Each week our scan collects weak – and less weak – signals… We present below some of the most interesting or relevant features for each section.

World (all matters related to war, international and national security) – Some analysts seem to hail the move towards the normalization of  U.S.-Cuba relations as an evidence that the U.S. is truly ending the Cold War (e.g. Karen De Young, Washington Post). This is, however, not to consider all dimensions of one of the major transitions that the world order is currently knowing. This is to ignore power and international politics, which are played on the global stage. It seems indeed, that the U.S. move towards Cuba, added to the ruble crisis and China’s potential consequent actions argue, on the contrary, for a heightened power struggle in the fight for or against a unipolar world that would be dominated by the U.S..

Although being a rather classical power struggle that may be described in terms of realpolitik and strategy, mirages and blindness seem to preside over this “New Cold War”and to hide its escalation, including maybe because it tends to be solely cast against Russia and especially his President, Vladimir Putin.

In this regard, the article by Friedman (Stratfor) is a must read as it shows how much the U.S. (as well as “the West”) is blind as far as Russia and Russians are concerned, not understanding at all their interest, perceptions, as well as “the Russian soul”, what matters to Russians, what they want. The capacity and willingness of Russians to withstand economic hardship – for example as far as the ruble and oil prices are concerned – for things that matter to them more and most is obviously completely lost on what has become of the West, a consumerist, hyper-materialistic society, most of the time gone astray “into the having” and having forgotten what was “being”, to use the great insight of the great socio-psychatrist Erich Fromm (e.g. To have or To be, 1976; The Sane Society1955). As a result, if some actors were hoping to see the financial and economic crisis forcing Russia to change its policy and strategy, they would most probably be mistaken. On the contrary, its resolve is likely to be reinforced.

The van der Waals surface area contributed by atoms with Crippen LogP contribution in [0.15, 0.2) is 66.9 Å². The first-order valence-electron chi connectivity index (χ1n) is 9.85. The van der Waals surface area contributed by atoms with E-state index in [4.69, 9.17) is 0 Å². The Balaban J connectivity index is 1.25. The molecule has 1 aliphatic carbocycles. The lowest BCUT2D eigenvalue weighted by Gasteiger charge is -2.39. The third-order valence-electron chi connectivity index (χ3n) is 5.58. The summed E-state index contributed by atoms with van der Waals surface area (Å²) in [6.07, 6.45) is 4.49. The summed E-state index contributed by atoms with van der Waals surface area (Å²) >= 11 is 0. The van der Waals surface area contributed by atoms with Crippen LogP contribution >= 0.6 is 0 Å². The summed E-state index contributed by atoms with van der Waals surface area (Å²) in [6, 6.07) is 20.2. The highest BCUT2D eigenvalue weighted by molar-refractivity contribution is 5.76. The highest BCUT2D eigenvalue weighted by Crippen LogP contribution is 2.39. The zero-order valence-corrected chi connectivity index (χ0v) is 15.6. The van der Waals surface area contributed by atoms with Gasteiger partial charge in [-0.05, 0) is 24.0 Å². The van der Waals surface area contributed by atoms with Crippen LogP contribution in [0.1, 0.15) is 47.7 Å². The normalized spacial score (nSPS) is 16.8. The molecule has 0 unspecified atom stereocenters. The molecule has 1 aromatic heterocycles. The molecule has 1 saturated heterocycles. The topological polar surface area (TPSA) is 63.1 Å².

Mirage and blindness again, this time for analysts and media, regarding the evolution of U.S.-Cuban relationships, which is cast in lights most often related to democracy, liberalism, freedom and business interest, when, most probably, the change is part of the new American power struggle against Russia. Indeed, according to two crowdsourced articles, behind these apparently solely diplomatic developments are American concerns over, first, a new security deal signed between Russia and Cuba in May 2014, which would notably allow “the use of [Cuban] airfields for Russia’s Tu-95 nuclear capable bombers”, which could then threaten the U.S. coast  (see “Intel concerns about Russia-Cuba ties preceded Obama’s deal to dismantle sanctions”, The Washington Times; see also The Voice of Russia; Consortium of Defense Analysts). Then, the U.S. would be worried about the reopening of a SIGINT (signals intelligence) facility in Cuba and a negotiation for an oil deal between Russian Rosneft and Cuban CUPET to exploit the 4 to 20 bn barrels estimated Cuban reserves, both announced in July 2014 (see Power Moves: US-Cuba deal isolates and weakens Russia; and also The Wire; The Diplomat for the original articles).  We are thus definitely in the realm of a power struggle. Will the U.S. succeed in cutting Russia off from Cuba, this is extremely doubtful considering the long-standing friendship and relations between the two countries.